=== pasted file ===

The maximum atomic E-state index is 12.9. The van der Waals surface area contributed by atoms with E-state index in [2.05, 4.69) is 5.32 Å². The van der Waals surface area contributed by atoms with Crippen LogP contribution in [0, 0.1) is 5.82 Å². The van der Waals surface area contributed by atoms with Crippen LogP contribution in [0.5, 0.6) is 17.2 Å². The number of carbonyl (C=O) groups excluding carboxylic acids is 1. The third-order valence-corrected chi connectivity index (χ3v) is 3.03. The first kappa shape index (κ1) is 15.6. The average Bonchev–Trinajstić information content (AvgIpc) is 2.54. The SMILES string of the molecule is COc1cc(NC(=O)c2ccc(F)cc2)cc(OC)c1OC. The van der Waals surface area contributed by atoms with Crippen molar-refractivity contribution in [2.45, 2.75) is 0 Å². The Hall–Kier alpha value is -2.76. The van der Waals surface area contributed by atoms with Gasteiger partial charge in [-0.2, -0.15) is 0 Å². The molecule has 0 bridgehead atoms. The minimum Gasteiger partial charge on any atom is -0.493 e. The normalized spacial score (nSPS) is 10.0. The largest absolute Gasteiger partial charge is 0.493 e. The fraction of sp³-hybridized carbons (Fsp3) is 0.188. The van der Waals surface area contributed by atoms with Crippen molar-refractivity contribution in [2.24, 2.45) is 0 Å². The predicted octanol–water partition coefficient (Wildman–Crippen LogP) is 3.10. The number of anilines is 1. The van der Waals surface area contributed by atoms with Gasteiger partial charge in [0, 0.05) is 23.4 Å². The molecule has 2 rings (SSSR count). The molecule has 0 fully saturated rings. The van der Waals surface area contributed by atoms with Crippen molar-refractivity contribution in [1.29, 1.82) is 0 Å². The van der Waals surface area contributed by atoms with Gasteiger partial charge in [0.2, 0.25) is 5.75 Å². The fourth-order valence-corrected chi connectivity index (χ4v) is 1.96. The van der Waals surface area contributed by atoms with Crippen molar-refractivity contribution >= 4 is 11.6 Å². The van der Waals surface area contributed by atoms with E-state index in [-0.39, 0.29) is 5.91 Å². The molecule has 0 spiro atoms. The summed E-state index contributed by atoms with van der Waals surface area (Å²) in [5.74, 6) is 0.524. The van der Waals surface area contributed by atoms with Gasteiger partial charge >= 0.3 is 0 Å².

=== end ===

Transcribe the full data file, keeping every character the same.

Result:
The maximum atomic E-state index is 12.9. The van der Waals surface area contributed by atoms with E-state index in [2.05, 4.69) is 5.32 Å². The van der Waals surface area contributed by atoms with Crippen LogP contribution in [0, 0.1) is 5.82 Å². The van der Waals surface area contributed by atoms with Crippen LogP contribution in [0.5, 0.6) is 17.2 Å². The number of carbonyl (C=O) groups excluding carboxylic acids is 1. The third-order valence-corrected chi connectivity index (χ3v) is 3.03. The first kappa shape index (κ1) is 15.6. The average Bonchev–Trinajstić information content (AvgIpc) is 2.54. The SMILES string of the molecule is COc1cc(NC(=O)c2ccc(F)cc2)cc(OC)c1OC. The van der Waals surface area contributed by atoms with Crippen molar-refractivity contribution in [2.45, 2.75) is 0 Å². The Hall–Kier alpha value is -2.76. The van der Waals surface area contributed by atoms with Gasteiger partial charge in [-0.2, -0.15) is 0 Å². The molecule has 0 bridgehead atoms. The minimum Gasteiger partial charge on any atom is -0.493 e. The normalized spacial score (nSPS) is 10.0. The largest absolute Gasteiger partial charge is 0.493 e. The fraction of sp³-hybridized carbons (Fsp3) is 0.188. The van der Waals surface area contributed by atoms with Crippen molar-refractivity contribution in [2.24, 2.45) is 0 Å². The predicted octanol–water partition coefficient (Wildman–Crippen LogP) is 3.10. The number of anilines is 1. The van der Waals surface area contributed by atoms with Gasteiger partial charge in [0, 0.05) is 23.4 Å². The molecule has 2 rings (SSSR count). The molecule has 0 fully saturated rings. The van der Waals surface area contributed by atoms with Crippen molar-refractivity contribution in [1.29, 1.82) is 0 Å². The van der Waals surface area contributed by atoms with Gasteiger partial charge in [0.2, 0.25) is 5.75 Å². The fourth-order valence-corrected chi connectivity index (χ4v) is 1.96. The van der Waals surface area contributed by atoms with Crippen molar-refractivity contribution >= 4 is 11.6 Å². The van der Waals surface area contributed by atoms with E-state index in [-0.39, 0.29) is 5.91 Å². The molecule has 0 spiro atoms. The summed E-state index contributed by atoms with van der Waals surface area (Å²) in [5.74, 6) is 0.524. The van der Waals surface area contributed by atoms with Gasteiger partial charge >= 0.3 is 0 Å².